HC Deb 23 June 1842 vol 64 cc432-4
Mr. O'Connell

was not aware whether any objection would be offered to his now bringing forward the motion which he had introduced yesterday at the instance of the committee on the late Belfast election. That committee had unanimously reported their opinion, that an agent ought to be appointed on each side for assisting in the inquiry intrusted to them. They felt that they could not hope to proceed with a reasonable and sober prospect of doing justice in the case unless they were enabled to nominate agents, one to act for each of the parties. By that mode they would obtain their end, that of a full investigation of the case, without the unpleasantness of appearing as prosecutors, defenders, and judges. Instead of acting from their own impression, they thought that it was better to bring the matter before the House for their decision. This proceeding was the very reverse of being a party motion. Indeed, if any partisan feeling were entertained, it would rather be shown by a desire not to have agents appointed. He should, without further observation move:— That the select committee on the Belfast election be at liberty to appoint an agent on each side to assist them in the inquiry into the matters to them referred.

Sir R. Peel

said, it appeared to him, on the whole, that it would be better and more advantageous, for the committee to look into precedents, and see what was done on former occasions, in the cases of Stafford and Great Yarmouth for instance, and then to decide as to the course which they should take, instead of coming at once to the House for new authority. The committee, he had no doubt, would act with the utmost desire to conduct the inquiry in a satisfactory manner, so as to arrive at a just and proper conclusion. As to the payment of the expense which would be incurred by the employment of agents, that was a point with reference to which he must reserve himself. He trusted, however, that the committee would not hold out to agents any expectation of a very large remuneration. He certainly would not pledge himself that the public would defray such a charge. This was one of those cases in which he thought that it would be attended with ill effects to hold out very large inducements to agents. He hoped therefore that the committee would most studiously avoid holding out to agents the prospect of very large remuneration, which might have the effect of procrastinating the inquiry.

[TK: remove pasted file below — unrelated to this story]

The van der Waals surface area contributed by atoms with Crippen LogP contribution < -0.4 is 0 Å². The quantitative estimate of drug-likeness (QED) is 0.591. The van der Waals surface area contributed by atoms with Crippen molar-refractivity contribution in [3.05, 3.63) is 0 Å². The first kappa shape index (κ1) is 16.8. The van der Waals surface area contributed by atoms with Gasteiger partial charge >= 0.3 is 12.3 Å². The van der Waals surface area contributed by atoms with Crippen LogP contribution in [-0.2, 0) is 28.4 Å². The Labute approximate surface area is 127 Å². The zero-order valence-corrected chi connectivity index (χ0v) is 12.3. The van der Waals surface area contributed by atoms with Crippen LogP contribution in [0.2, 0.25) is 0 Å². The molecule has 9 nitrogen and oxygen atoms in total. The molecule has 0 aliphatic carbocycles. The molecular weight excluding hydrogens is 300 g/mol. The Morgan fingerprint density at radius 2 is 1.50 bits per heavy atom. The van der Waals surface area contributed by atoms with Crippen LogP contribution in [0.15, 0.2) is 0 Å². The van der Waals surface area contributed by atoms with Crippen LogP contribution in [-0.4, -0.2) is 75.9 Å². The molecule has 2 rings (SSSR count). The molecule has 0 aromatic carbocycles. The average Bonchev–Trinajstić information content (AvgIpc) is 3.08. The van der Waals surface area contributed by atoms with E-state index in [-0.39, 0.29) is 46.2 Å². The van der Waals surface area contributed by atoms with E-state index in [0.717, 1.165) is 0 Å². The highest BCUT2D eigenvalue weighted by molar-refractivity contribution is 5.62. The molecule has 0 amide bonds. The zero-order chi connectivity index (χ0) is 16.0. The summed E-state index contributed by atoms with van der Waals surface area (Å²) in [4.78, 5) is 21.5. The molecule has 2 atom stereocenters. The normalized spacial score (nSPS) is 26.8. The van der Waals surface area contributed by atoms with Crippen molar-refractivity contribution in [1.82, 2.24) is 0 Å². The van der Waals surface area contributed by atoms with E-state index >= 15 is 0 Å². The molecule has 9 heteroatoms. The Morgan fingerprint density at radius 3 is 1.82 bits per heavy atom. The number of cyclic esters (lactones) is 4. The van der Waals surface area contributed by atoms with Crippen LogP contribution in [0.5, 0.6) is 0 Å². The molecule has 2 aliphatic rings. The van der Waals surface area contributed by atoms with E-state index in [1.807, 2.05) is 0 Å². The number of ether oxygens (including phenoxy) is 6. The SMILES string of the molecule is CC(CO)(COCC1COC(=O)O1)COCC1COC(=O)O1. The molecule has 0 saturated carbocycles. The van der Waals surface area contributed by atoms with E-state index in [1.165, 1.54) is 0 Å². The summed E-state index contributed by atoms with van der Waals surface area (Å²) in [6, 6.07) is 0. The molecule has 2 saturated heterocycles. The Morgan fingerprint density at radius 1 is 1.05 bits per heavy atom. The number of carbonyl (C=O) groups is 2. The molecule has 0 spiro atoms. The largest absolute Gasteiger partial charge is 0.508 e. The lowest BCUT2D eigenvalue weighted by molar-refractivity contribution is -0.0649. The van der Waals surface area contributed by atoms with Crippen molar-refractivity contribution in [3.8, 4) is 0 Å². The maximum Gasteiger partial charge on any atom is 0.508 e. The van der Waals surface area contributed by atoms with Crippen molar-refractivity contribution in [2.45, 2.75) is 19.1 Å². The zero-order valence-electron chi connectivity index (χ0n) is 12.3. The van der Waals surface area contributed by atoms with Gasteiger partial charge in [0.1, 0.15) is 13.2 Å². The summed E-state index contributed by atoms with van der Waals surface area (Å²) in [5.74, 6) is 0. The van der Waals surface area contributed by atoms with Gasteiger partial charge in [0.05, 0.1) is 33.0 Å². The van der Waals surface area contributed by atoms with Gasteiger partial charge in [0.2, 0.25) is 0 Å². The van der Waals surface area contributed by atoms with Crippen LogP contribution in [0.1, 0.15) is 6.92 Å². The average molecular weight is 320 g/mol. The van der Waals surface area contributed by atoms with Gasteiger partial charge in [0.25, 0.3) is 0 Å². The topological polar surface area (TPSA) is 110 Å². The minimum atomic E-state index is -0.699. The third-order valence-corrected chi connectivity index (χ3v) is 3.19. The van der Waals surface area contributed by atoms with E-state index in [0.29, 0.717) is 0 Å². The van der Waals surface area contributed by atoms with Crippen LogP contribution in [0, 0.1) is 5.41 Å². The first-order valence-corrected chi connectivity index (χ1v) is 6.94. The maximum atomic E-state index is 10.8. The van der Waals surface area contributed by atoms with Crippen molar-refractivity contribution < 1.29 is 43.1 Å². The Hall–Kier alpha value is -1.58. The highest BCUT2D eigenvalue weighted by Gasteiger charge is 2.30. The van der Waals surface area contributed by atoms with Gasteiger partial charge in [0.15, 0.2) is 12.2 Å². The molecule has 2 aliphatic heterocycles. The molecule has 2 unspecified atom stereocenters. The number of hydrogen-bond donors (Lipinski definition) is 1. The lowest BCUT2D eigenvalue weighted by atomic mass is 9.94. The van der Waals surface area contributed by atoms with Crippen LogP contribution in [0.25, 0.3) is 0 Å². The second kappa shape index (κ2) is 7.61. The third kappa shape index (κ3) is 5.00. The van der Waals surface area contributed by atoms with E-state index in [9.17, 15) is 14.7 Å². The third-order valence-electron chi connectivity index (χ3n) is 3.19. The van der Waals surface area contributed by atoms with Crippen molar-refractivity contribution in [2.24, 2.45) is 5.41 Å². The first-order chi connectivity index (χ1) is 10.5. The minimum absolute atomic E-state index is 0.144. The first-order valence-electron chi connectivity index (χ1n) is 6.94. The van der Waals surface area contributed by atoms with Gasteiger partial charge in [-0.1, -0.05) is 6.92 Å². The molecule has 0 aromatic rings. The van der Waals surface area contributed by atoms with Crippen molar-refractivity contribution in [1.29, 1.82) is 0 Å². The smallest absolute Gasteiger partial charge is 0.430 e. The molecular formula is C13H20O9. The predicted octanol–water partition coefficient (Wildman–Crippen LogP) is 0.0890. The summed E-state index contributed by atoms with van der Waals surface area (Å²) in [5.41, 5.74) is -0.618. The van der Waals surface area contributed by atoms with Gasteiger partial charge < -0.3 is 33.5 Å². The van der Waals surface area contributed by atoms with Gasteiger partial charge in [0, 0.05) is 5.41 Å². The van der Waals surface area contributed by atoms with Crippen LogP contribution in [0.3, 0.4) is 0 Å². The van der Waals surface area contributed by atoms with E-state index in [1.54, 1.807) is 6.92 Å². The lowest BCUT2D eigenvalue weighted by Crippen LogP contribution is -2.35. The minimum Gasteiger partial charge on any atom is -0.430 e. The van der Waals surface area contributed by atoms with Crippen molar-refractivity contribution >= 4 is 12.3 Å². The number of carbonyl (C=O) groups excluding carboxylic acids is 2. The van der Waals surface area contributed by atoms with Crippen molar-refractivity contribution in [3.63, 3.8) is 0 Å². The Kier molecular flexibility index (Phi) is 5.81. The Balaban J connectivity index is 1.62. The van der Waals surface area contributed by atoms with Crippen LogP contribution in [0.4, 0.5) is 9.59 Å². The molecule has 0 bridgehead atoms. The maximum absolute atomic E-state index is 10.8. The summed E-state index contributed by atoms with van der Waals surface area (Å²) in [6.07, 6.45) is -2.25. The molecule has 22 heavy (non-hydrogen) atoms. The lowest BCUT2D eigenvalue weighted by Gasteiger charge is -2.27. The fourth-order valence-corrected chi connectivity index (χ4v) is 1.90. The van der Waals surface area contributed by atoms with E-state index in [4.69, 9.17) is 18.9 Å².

Mr. S. Worthy

said, the object of the report of the committee was to get the authority of the House for the appointment of an agent on each side to assist in the inquiry, and had no reference as to who was to meet the charge. With respect to precedents, many of them were most inconsistent and irregular. Instances could be shown were agents were paid by the Treasury, and others where they were not so paid. The committee appointed on the motion of the hon. and learned Member for Bath was different altogether, for in that case there was a bill of indemnity. All the committee wanted in this and in the Southampton case was to derive such power from the House as would enable them to conduct the inquiry in a satisfactory manner.

Sir R. Peel

still remained of opinion that it would be better for the committee, after due consideration, to act for itself. Surely the committee ought itself to select its mode as well as its time of proceeding. That was the course heretofore taken by the Stafford and Great Yarmouth Committee. As to the expense, he must reserve to himself the right of exercising his discretion on that point hereafter, with a due regard to public economy. He was perfectly willing to confide in the decision of the committee. In his opinion the House was not called on to interfere. The committee could proceed on their own authority, looking to the course which had been adopted by former committees.